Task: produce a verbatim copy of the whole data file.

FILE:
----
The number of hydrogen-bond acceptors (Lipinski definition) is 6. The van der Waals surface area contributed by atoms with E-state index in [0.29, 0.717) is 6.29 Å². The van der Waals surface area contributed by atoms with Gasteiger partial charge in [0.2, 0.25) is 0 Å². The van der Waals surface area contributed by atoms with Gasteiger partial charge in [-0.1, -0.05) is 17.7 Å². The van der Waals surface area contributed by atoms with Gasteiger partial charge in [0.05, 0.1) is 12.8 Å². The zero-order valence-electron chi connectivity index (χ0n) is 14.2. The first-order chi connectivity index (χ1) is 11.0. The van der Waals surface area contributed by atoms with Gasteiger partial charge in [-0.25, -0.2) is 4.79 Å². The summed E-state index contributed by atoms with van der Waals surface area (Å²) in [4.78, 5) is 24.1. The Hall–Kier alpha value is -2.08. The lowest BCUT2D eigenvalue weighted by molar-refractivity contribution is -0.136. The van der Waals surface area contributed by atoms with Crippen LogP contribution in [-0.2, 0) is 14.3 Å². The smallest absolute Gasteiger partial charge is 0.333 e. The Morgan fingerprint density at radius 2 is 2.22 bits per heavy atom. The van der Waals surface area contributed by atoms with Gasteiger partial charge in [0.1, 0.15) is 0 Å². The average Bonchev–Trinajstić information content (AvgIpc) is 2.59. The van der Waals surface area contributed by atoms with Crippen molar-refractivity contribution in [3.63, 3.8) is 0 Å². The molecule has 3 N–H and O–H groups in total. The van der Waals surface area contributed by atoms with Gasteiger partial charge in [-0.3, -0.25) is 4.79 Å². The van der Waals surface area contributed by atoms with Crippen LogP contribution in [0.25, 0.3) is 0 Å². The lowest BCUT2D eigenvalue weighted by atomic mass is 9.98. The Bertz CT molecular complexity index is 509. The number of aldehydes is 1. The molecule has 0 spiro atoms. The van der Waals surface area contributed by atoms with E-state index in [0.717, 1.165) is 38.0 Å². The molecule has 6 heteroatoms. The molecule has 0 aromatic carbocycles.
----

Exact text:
The number of hydrogen-bond acceptors (Lipinski definition) is 6. The van der Waals surface area contributed by atoms with E-state index in [0.29, 0.717) is 6.29 Å². The van der Waals surface area contributed by atoms with Gasteiger partial charge in [0.2, 0.25) is 0 Å². The van der Waals surface area contributed by atoms with Gasteiger partial charge in [-0.1, -0.05) is 17.7 Å². The van der Waals surface area contributed by atoms with Gasteiger partial charge in [0.05, 0.1) is 12.8 Å². The zero-order valence-electron chi connectivity index (χ0n) is 14.2. The first-order chi connectivity index (χ1) is 11.0. The van der Waals surface area contributed by atoms with Gasteiger partial charge in [-0.25, -0.2) is 4.79 Å². The summed E-state index contributed by atoms with van der Waals surface area (Å²) in [4.78, 5) is 24.1. The Hall–Kier alpha value is -2.08. The lowest BCUT2D eigenvalue weighted by molar-refractivity contribution is -0.136. The van der Waals surface area contributed by atoms with Crippen LogP contribution in [-0.2, 0) is 14.3 Å². The smallest absolute Gasteiger partial charge is 0.333 e. The Morgan fingerprint density at radius 2 is 2.22 bits per heavy atom. The van der Waals surface area contributed by atoms with Gasteiger partial charge in [0.1, 0.15) is 0 Å². The average Bonchev–Trinajstić information content (AvgIpc) is 2.59. The van der Waals surface area contributed by atoms with Crippen molar-refractivity contribution in [3.63, 3.8) is 0 Å². The molecule has 3 N–H and O–H groups in total. The van der Waals surface area contributed by atoms with Gasteiger partial charge in [-0.3, -0.25) is 4.79 Å². The van der Waals surface area contributed by atoms with Crippen LogP contribution in [0.25, 0.3) is 0 Å². The lowest BCUT2D eigenvalue weighted by atomic mass is 9.98. The Bertz CT molecular complexity index is 509. The number of aldehydes is 1. The molecule has 0 spiro atoms. The van der Waals surface area contributed by atoms with E-state index in [0.717, 1.165) is 38.0 Å². The molecule has 6 heteroatoms. The molecule has 0 aromatic carbocycles.